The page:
The United Nations Security Council has “failed” the Syrian people, according to some of the world’s largest NGOs.
A "report card" compiled by more than 20 aid organisations working in and around Syria – including Oxfam, Save the Children and World Vision – gives the Security Council and the wider world a fail grade for attempts to stop the killing and to get aid to those most in need.
The damning appraisal comes ahead of the fourth anniversary of the conflict, which has displaced more than 7.6 million Syrians internally and caused some 3.8 million others to become refugees in other countries.
A year ago, the Security Council passed Resolution 2139, which urged states to vastly increase aid to people in need across the country.
It was followed in July by a second resolution permitting cross border aid from Turkey without the prior permission of the Syrian government. The two raised hopes that more aid would reach those in need.
Yet the NGO report card said those resolutions have “rung hollow” for Syrian civilians, as all sides in the conflict have failed to stand by their promises. There are now nearly 5.6 million children in need inside Syria – an increase of over one million since the end of 2013.
The primary responsibility for the humanitarian hardship, the NGOs said, lies with the various fighting groups including the Syrian government, but, they added, the Security Council has also failed to properly enforce its resolutions.
UN aid convoys reached only 1.1 million people in the worst affected areas of Syria - almost 1.8 million fewer people than the year before, it said.
The report scored the Security Council on four key criteria: the protection of civilians, political developments, financial support to the humanitarian response and humanitarian access. On the first three, it graded international efforts an F for fail, while humanitarian access was given a D for no improvement.
He told IRIN the report card aimed to force attention back to a conflict that he said had caused the largest displacement from a single country since the Second World War.
“The number one message is: there is no military solution. That will not happen for any of the parties. Secondly, there is no humanitarian solution either. Blankets will not bring this to an end. It is only a political solution where maximum pressure is put on from the entire world including Iran, Saudi Arabia, the US and Russia.”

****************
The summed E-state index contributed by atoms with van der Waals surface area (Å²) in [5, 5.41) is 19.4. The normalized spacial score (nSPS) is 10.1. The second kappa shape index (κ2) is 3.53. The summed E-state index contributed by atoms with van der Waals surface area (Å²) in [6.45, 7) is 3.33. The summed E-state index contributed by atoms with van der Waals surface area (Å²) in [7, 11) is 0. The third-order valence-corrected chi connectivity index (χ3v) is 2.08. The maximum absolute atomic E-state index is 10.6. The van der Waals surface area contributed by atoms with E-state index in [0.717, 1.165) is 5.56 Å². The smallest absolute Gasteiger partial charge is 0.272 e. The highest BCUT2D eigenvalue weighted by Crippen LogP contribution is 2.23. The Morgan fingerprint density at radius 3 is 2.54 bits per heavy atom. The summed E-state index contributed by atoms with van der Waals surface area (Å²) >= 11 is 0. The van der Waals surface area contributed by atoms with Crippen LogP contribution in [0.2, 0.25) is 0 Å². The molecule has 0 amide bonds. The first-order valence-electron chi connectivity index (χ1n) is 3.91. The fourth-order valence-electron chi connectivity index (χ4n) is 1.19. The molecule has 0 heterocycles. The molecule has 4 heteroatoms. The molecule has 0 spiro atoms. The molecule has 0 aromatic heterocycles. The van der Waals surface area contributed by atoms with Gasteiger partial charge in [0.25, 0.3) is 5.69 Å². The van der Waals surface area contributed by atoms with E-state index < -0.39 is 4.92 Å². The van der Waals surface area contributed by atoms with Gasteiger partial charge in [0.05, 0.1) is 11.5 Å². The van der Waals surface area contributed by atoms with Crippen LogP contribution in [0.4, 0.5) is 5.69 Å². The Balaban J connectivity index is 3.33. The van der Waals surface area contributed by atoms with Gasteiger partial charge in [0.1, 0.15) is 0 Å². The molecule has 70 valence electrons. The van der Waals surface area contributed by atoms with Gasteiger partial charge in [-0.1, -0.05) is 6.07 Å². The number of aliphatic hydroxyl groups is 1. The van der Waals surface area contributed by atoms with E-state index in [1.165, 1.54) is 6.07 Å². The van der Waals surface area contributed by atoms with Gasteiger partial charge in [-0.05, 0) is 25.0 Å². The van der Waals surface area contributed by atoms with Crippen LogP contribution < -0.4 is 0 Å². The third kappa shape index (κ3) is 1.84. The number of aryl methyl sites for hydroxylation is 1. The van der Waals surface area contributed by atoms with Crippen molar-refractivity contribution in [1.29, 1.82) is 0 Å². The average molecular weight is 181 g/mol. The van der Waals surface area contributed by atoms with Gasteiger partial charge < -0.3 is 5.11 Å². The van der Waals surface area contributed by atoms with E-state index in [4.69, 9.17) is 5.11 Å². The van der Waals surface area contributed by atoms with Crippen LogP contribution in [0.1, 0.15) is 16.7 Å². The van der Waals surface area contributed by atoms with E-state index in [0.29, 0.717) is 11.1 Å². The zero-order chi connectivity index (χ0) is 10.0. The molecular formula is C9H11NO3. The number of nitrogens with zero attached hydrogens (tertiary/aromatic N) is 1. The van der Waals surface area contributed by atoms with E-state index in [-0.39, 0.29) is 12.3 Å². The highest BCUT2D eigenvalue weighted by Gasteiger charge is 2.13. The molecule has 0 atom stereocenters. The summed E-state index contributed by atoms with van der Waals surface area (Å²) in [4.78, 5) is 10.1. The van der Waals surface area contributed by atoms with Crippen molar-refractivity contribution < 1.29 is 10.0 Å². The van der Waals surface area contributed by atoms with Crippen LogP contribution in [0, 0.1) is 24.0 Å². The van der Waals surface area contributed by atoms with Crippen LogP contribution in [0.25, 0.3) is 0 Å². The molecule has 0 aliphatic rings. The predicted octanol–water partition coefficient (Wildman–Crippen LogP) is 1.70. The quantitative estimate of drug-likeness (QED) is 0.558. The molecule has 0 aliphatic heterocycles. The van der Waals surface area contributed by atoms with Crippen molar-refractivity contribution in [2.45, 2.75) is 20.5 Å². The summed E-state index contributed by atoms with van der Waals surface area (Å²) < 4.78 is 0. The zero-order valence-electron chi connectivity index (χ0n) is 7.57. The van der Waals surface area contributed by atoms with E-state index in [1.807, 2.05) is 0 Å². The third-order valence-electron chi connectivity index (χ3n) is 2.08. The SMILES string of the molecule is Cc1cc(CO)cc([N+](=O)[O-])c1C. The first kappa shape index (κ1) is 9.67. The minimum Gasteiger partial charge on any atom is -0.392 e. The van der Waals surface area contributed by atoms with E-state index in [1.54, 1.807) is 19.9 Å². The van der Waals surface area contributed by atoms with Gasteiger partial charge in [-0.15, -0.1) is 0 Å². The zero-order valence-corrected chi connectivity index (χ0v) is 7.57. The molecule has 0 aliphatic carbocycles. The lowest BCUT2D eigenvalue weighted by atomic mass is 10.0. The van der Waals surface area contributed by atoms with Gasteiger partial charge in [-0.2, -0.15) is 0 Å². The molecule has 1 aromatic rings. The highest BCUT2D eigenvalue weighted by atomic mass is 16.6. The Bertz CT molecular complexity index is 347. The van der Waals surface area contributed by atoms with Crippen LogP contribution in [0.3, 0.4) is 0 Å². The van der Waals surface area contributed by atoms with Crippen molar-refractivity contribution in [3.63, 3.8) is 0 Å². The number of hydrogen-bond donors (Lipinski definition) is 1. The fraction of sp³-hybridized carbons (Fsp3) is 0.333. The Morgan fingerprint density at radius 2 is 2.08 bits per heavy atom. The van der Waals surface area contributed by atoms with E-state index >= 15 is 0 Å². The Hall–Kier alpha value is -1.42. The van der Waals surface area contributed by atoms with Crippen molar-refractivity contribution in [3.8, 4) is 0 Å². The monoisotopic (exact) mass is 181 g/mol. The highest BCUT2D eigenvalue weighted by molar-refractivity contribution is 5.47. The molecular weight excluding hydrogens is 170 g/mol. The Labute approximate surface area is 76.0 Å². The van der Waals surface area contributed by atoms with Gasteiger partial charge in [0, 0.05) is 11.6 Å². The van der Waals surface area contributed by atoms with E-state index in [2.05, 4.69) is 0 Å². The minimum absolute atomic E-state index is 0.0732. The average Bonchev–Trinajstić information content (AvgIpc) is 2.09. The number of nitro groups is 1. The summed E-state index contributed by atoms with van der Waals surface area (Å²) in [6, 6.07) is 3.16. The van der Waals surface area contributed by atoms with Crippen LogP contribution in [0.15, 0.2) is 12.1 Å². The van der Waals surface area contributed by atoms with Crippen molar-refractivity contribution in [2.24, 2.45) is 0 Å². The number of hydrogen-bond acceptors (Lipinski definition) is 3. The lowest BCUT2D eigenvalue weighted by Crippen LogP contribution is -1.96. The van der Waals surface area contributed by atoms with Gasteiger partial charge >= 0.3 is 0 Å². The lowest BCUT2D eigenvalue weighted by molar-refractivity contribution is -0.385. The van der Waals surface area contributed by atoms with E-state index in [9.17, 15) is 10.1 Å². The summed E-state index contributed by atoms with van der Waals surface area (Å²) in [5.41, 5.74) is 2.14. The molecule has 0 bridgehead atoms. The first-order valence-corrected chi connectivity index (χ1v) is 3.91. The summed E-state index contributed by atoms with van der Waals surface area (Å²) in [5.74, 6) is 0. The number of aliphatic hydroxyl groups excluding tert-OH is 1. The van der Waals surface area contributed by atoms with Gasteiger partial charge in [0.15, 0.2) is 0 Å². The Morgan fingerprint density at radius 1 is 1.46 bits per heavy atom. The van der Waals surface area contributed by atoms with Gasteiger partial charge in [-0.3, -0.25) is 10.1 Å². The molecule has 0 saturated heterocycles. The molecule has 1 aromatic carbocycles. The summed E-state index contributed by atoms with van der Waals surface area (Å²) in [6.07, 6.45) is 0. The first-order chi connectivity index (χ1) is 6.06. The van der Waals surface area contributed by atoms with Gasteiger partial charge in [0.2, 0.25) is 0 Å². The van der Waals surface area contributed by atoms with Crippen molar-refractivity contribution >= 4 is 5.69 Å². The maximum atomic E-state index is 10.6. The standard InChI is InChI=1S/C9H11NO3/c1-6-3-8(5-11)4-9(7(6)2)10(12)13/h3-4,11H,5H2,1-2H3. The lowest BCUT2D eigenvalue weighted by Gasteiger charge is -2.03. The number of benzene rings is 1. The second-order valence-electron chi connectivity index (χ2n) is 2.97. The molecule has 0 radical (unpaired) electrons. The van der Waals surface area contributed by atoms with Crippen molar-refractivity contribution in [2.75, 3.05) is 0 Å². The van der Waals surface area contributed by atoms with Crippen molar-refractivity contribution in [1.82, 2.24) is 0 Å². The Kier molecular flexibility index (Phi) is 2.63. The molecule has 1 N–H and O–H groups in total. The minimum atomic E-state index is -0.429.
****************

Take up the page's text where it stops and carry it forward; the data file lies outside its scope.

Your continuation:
Syria’s conflict has been complicated by regional and global alliances – with Iran, Russia and China lining up behind President Bashar al-Assad, while the US, Saudi Arabia and other Gulf States are calling for his resignation. This has led to stagnation at the UN, with permanent Security Council members Russia and China previously blocking US-backed resolutions on Syria. In the absence of a coherent global response, radical groups such as the so-called Islamic State have prospered.
Nigel Pont, regional director for the Middle East at Mercy Corps, said the divided Security Council had failed to apply sufficient political pressure to resolve the Syrian crisis.
“The first and most important [priority] is pushing for a political solution and really pushing hard on that front. It feels like it continues to not get traction – so that for me is the big failure,” he said. “Then in the absence of that, all you have is the humanitarian [work].”
“It doesn’t feel like the UN has scaled up its cross border assistance as much as it could have done…while the Security Council put the mandate, it doesn’t seem that within the operational agencies there were strong enough marching orders given to really push on the cross border.”
Stephane Dujarric, spokesman for UN Secretary-General Ban Ki-moon, also urged the Security Council to work together to stop the bloodshed.
“The Secretary-General has repeatedly pushed for the international community to do more to resolve the fighting in Syria and it is clear, after four years of conflict and bloodshed, that not enough is being done,” he said.
However, citing the unified position of the Security Council on dismantling Syria's chemical weapons arsenal, he said that significant accomplishments had been achieved. "[The Security Council] now must do the same to ensure that the suffering stops for once and for all."